The Pledge of Allegiance teaches patriotism

I consider myself a Patriot.

You know, someone who’s very proud to be an American.

Please understand that I’m not affiliating myself with any particular political party.

Truth be told, I think both Democrats and Republicans in positions of power have been acting like big goobers for the past, gosh, I don’t know, several years to say the least.

But I do believe that it’s incumbent on all of us to act like we live in the best country on the planet, especially because we do.

And that’s one reason I feel students in classrooms the nation over should be reciting the Pledge of Allegiance daily. Not only as a way to express patriotism and unity but also to honor the values and freedoms of the United States.

This daily ritual fosters a sense of national community and civic responsibility from a young age.

The Pledge of Allegiance, which reads: “I pledge allegiance to the flag of the United States of America, and to the Republic for which it stands, one nation under God, indivisible, with liberty and justice for all,” is often recited at public events and is commonly practiced in public schools, especially elementary schools.

Rightly so.

By repeating these words, children internalize the values of equality, life, liberty and the pursuit of happiness, echoing sentiments from the Declaration of Independence. It helps them understand what it means to be an American.

According to Wikipedia, the tradition of reciting the Pledge of Allegiance has deep historical roots.

Following the Civil War, an older generation aimed to teach patriotism to younger Americans, while also instilling a sense of national pride in new waves of immigrants.

Today, a total of 47 states require students to recite the pledge in school, although there are varying exceptions. While some people dispute the inclusion of the phrase “under God” in the pledge, it remains an enduring practice that continues to shape young minds and foster a connection to their country.

As a steadfast Catholic, I not only agree that “under God” is appropriate language but I also feel offended by those who wish to remove the phrase.

Our forefathers believed in the Almighty for a reason. It’s the same reason so many millions of humans do so today. He is real and all good and watches over our land and its inhabitants always and in all ways.


The rebellious states are as follows: California, Hawaii, Iowa, Vermont and Wyoming.

California? No surprise there. But the other four truly disappoint me.

Those 47 states also provide varying exemptions for students or staff who wish to opt out. The 1943 U.S. Supreme Court ruling in West Virginia v. Barnette established that no school or government can compel someone to recite the Pledge of Allegiance or salute the flag. Nevertheless, states can still require it while offering exemptions.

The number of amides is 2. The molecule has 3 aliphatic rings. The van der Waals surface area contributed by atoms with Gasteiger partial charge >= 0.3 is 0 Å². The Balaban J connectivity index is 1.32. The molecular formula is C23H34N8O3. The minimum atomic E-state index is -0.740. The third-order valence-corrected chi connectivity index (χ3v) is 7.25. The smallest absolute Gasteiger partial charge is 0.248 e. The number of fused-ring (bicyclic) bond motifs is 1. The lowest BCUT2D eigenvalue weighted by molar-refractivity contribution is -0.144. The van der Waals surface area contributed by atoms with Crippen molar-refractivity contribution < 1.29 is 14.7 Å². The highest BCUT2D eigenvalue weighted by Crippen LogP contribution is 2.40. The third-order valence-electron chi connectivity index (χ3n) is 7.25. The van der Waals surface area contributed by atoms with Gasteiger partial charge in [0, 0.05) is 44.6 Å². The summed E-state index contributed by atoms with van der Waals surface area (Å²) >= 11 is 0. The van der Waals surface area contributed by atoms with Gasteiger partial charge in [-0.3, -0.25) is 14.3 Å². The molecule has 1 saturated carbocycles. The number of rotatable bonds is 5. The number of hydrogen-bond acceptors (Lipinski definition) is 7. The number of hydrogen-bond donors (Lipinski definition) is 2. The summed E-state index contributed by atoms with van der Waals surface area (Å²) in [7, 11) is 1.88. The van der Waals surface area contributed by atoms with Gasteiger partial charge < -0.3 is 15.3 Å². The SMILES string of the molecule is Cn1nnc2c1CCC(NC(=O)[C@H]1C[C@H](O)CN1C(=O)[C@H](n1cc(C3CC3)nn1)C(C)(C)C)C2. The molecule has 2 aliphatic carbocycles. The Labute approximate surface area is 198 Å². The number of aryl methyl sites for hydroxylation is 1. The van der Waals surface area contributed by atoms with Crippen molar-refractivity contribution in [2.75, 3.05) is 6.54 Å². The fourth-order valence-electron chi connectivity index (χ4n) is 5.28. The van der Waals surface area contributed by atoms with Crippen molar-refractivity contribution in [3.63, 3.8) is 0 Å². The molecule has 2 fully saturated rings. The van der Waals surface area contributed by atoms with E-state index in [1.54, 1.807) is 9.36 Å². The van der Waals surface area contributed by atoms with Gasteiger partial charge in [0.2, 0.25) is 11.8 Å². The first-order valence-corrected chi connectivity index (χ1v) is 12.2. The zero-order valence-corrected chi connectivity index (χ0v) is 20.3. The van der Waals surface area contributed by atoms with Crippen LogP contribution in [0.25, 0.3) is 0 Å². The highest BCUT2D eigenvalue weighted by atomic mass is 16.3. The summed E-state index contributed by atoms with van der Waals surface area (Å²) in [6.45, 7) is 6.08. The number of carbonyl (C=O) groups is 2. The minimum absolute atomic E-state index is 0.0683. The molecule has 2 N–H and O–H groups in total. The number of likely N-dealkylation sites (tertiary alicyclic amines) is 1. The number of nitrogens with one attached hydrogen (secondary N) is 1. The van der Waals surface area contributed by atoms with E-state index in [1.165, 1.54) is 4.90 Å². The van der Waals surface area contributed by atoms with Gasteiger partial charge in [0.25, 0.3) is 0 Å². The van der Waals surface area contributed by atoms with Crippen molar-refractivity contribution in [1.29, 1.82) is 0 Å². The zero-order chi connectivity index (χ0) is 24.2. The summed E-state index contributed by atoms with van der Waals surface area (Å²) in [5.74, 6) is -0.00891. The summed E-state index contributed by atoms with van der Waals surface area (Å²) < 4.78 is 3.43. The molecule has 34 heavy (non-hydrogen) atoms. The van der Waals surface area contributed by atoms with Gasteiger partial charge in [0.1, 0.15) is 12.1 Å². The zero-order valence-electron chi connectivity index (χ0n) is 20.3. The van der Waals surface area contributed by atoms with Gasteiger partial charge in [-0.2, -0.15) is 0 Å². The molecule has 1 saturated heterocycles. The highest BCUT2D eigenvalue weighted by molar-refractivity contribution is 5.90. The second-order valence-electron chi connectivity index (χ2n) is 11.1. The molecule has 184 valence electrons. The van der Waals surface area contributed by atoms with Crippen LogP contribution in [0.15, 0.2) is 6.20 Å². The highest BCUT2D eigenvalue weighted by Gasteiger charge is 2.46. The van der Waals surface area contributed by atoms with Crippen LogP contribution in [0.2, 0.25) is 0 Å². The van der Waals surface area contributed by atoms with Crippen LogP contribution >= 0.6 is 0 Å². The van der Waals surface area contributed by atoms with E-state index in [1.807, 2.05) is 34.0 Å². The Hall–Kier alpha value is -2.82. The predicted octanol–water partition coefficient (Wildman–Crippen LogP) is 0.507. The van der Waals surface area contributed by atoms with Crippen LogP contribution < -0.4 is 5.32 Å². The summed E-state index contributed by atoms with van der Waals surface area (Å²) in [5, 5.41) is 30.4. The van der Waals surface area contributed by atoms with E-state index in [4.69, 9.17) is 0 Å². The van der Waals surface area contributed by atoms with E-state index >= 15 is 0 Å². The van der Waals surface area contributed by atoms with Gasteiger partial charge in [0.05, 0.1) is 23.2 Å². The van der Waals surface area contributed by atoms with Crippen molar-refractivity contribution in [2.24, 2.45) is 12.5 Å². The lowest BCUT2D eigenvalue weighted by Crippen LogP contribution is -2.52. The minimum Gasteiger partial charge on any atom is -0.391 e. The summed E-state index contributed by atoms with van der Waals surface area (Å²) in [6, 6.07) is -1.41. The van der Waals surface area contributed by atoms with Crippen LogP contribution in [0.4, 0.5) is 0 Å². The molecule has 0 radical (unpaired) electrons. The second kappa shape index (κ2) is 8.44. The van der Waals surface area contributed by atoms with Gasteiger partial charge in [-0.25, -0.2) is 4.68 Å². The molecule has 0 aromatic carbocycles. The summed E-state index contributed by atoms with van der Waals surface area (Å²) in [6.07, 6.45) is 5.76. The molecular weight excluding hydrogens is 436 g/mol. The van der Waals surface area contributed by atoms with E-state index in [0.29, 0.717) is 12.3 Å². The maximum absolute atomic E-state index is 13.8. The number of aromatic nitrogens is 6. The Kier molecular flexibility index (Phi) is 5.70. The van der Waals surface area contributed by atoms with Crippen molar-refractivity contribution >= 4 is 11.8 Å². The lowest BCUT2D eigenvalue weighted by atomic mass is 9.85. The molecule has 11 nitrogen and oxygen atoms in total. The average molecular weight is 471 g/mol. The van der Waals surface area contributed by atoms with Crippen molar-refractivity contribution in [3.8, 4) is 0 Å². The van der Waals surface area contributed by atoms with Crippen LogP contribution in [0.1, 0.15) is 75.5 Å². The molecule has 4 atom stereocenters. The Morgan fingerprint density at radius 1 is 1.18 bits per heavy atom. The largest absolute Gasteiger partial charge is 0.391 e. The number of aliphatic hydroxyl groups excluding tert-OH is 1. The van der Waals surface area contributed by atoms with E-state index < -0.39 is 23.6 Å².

Here’s a brief breakdown of states’ laws regarding the Pledge of Allegiance:

States with no pledge policy in place:

• Nebraska: Although there is no statute, the state’s school board required the Pledge of Allegiance to be recited at public schools effective in 2012.

• Wyoming

• Vermont

• Hawaii

States requiring the pledge with no clear exemptions:

• Georgia

• Kansas: While Kansas requires the pledge to be recited, oversight is left to the state’s Board of Education.

• Illinois

• New Mexico

• Nevada

• Massachusetts: Massachusetts has no clear exemption but failure to salute the flag and recite the pledge can result in a fine.

• California: Although California requires the pledge to be recited, oversight is left to individual school districts.

• Delaware: Delaware mandates the pledge’s recitation, and a bill to establish a clear exemption was tabled in a state legislature’s committee last year.

States requiring the pledge with stricter exemptions:

• Texas: Students in Texas must provide written notice from a parent or guardian to gain exemption.

• Florida: In Florida, a student must provide written notice from a parent or guardian to be exempted.

• Pennsylvania: Written notice from a parent or guardian is required for exemption in Pennsylvania.

• Utah: Students in Utah must provide written notice from a parent or guardian to opt out, but schools are required to inform students of this option.

Come on y’all. Just say the Pledge. It’s the least we can do for those who sacrificed so much for us to be the land of the free and the home of the brave, capisce?

Kimerer is a columnist who says the Pledge with pride. Contact her with your patriotic views at pkimerer@zoominternet.net.


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